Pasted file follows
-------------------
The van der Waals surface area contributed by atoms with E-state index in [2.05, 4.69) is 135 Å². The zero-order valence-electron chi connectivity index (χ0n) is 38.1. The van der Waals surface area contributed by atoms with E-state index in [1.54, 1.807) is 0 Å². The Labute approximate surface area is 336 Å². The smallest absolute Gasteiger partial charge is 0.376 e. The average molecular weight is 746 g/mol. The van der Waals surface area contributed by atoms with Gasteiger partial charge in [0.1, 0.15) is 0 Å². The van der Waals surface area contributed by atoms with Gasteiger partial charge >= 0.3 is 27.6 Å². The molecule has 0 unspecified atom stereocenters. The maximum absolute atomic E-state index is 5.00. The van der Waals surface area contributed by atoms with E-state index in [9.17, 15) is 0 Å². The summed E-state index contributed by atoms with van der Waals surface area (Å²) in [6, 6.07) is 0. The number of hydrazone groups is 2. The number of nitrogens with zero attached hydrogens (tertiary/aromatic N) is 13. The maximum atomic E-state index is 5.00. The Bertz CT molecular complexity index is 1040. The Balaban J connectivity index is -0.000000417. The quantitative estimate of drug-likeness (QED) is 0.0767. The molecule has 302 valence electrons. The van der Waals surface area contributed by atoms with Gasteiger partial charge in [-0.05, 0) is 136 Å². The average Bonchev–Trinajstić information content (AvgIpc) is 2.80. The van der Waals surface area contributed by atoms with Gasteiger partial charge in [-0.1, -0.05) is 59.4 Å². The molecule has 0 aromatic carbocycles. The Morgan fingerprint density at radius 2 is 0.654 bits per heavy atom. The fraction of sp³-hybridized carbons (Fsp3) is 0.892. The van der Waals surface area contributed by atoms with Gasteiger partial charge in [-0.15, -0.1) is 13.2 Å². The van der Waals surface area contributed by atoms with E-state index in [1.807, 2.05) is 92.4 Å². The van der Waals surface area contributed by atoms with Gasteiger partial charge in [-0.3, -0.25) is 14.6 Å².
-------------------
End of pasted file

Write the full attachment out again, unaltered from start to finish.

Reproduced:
The van der Waals surface area contributed by atoms with E-state index in [2.05, 4.69) is 135 Å². The zero-order valence-electron chi connectivity index (χ0n) is 38.1. The van der Waals surface area contributed by atoms with E-state index in [1.54, 1.807) is 0 Å². The Labute approximate surface area is 336 Å². The smallest absolute Gasteiger partial charge is 0.376 e. The average molecular weight is 746 g/mol. The van der Waals surface area contributed by atoms with Gasteiger partial charge in [0.1, 0.15) is 0 Å². The van der Waals surface area contributed by atoms with Gasteiger partial charge >= 0.3 is 27.6 Å². The molecule has 0 unspecified atom stereocenters. The maximum absolute atomic E-state index is 5.00. The van der Waals surface area contributed by atoms with E-state index in [9.17, 15) is 0 Å². The summed E-state index contributed by atoms with van der Waals surface area (Å²) in [6, 6.07) is 0. The number of hydrazone groups is 2. The number of nitrogens with zero attached hydrogens (tertiary/aromatic N) is 13. The maximum atomic E-state index is 5.00. The Bertz CT molecular complexity index is 1040. The Balaban J connectivity index is -0.000000417. The quantitative estimate of drug-likeness (QED) is 0.0767. The molecule has 302 valence electrons. The van der Waals surface area contributed by atoms with Gasteiger partial charge in [-0.05, 0) is 136 Å². The average Bonchev–Trinajstić information content (AvgIpc) is 2.80. The van der Waals surface area contributed by atoms with Gasteiger partial charge in [-0.1, -0.05) is 59.4 Å². The molecule has 0 aromatic carbocycles. The Morgan fingerprint density at radius 2 is 0.654 bits per heavy atom. The fraction of sp³-hybridized carbons (Fsp3) is 0.892. The van der Waals surface area contributed by atoms with Gasteiger partial charge in [-0.15, -0.1) is 13.2 Å². The van der Waals surface area contributed by atoms with E-state index in [1.807, 2.05) is 92.4 Å². The van der Waals surface area contributed by atoms with Gasteiger partial charge in [-0.3, -0.25) is 14.6 Å².